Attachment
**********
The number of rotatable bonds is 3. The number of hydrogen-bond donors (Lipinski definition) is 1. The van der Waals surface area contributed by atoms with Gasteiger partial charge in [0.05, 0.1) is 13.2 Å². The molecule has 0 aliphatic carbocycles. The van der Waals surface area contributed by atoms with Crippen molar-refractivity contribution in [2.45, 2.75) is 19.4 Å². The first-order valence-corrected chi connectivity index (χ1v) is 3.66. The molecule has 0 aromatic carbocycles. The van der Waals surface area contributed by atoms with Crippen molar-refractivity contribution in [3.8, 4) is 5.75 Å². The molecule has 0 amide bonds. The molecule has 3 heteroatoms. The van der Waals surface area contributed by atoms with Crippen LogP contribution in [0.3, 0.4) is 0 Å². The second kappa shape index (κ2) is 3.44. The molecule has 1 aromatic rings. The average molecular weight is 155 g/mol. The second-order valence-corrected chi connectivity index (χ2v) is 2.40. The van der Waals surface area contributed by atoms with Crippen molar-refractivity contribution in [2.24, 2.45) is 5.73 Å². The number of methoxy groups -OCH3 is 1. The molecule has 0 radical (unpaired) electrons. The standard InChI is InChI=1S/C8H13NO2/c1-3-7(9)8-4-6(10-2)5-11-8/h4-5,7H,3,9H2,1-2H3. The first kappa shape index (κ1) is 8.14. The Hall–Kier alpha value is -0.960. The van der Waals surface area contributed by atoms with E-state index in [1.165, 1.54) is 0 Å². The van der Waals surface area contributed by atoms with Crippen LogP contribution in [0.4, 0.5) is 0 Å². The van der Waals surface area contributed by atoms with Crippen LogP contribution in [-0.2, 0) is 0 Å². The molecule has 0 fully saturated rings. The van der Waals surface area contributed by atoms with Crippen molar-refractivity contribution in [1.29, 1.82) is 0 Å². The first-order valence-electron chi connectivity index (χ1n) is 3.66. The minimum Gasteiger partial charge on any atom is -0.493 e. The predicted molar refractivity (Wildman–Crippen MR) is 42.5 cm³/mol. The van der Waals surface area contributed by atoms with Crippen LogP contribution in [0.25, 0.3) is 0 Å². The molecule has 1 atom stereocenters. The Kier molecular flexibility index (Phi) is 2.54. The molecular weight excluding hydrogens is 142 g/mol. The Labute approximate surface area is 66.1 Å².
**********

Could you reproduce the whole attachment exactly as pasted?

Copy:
The number of rotatable bonds is 3. The number of hydrogen-bond donors (Lipinski definition) is 1. The van der Waals surface area contributed by atoms with Gasteiger partial charge in [0.05, 0.1) is 13.2 Å². The molecule has 0 aliphatic carbocycles. The van der Waals surface area contributed by atoms with Crippen molar-refractivity contribution in [2.45, 2.75) is 19.4 Å². The first-order valence-corrected chi connectivity index (χ1v) is 3.66. The molecule has 0 aromatic carbocycles. The van der Waals surface area contributed by atoms with Crippen molar-refractivity contribution in [3.8, 4) is 5.75 Å². The molecule has 0 amide bonds. The molecule has 3 heteroatoms. The van der Waals surface area contributed by atoms with Crippen LogP contribution in [0.3, 0.4) is 0 Å². The second kappa shape index (κ2) is 3.44. The molecule has 1 aromatic rings. The average molecular weight is 155 g/mol. The second-order valence-corrected chi connectivity index (χ2v) is 2.40. The van der Waals surface area contributed by atoms with Crippen molar-refractivity contribution in [2.24, 2.45) is 5.73 Å². The number of methoxy groups -OCH3 is 1. The molecule has 0 radical (unpaired) electrons. The standard InChI is InChI=1S/C8H13NO2/c1-3-7(9)8-4-6(10-2)5-11-8/h4-5,7H,3,9H2,1-2H3. The first kappa shape index (κ1) is 8.14. The Hall–Kier alpha value is -0.960. The van der Waals surface area contributed by atoms with E-state index in [1.165, 1.54) is 0 Å². The van der Waals surface area contributed by atoms with Crippen LogP contribution in [0.4, 0.5) is 0 Å². The van der Waals surface area contributed by atoms with Crippen LogP contribution in [-0.2, 0) is 0 Å². The molecule has 0 fully saturated rings. The van der Waals surface area contributed by atoms with Crippen molar-refractivity contribution in [1.29, 1.82) is 0 Å². The first-order valence-electron chi connectivity index (χ1n) is 3.66. The minimum Gasteiger partial charge on any atom is -0.493 e. The predicted molar refractivity (Wildman–Crippen MR) is 42.5 cm³/mol. The van der Waals surface area contributed by atoms with Crippen LogP contribution in [0.25, 0.3) is 0 Å². The molecule has 1 atom stereocenters. The Kier molecular flexibility index (Phi) is 2.54. The molecular weight excluding hydrogens is 142 g/mol. The Labute approximate surface area is 66.1 Å².